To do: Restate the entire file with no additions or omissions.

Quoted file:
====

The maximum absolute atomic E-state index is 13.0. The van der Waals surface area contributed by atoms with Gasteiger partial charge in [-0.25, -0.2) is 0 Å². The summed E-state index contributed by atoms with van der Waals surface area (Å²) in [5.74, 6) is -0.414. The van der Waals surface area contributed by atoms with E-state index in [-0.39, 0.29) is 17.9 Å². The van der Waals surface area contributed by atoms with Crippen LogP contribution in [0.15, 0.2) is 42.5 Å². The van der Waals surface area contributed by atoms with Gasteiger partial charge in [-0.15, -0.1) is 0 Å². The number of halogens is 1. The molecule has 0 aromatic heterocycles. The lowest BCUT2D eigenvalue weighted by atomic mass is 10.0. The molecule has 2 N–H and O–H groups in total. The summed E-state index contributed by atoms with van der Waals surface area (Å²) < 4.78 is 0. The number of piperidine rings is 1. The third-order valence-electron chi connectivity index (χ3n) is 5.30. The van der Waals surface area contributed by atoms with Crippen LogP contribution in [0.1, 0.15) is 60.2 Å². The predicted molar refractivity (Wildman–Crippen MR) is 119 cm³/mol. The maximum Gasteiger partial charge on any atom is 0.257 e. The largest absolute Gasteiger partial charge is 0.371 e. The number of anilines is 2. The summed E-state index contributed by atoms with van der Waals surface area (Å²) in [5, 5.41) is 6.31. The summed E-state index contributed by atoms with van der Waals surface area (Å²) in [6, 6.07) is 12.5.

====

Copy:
The maximum absolute atomic E-state index is 13.0. The van der Waals surface area contributed by atoms with Gasteiger partial charge in [-0.25, -0.2) is 0 Å². The summed E-state index contributed by atoms with van der Waals surface area (Å²) in [5.74, 6) is -0.414. The van der Waals surface area contributed by atoms with E-state index in [-0.39, 0.29) is 17.9 Å². The van der Waals surface area contributed by atoms with Crippen LogP contribution in [0.15, 0.2) is 42.5 Å². The van der Waals surface area contributed by atoms with Gasteiger partial charge in [-0.15, -0.1) is 0 Å². The number of halogens is 1. The molecule has 0 aromatic heterocycles. The lowest BCUT2D eigenvalue weighted by atomic mass is 10.0. The molecule has 2 N–H and O–H groups in total. The summed E-state index contributed by atoms with van der Waals surface area (Å²) < 4.78 is 0. The number of piperidine rings is 1. The third-order valence-electron chi connectivity index (χ3n) is 5.30. The van der Waals surface area contributed by atoms with Crippen LogP contribution in [0.1, 0.15) is 60.2 Å². The predicted molar refractivity (Wildman–Crippen MR) is 119 cm³/mol. The maximum Gasteiger partial charge on any atom is 0.257 e. The largest absolute Gasteiger partial charge is 0.371 e. The number of anilines is 2. The summed E-state index contributed by atoms with van der Waals surface area (Å²) in [5, 5.41) is 6.31. The summed E-state index contributed by atoms with van der Waals surface area (Å²) in [6, 6.07) is 12.5.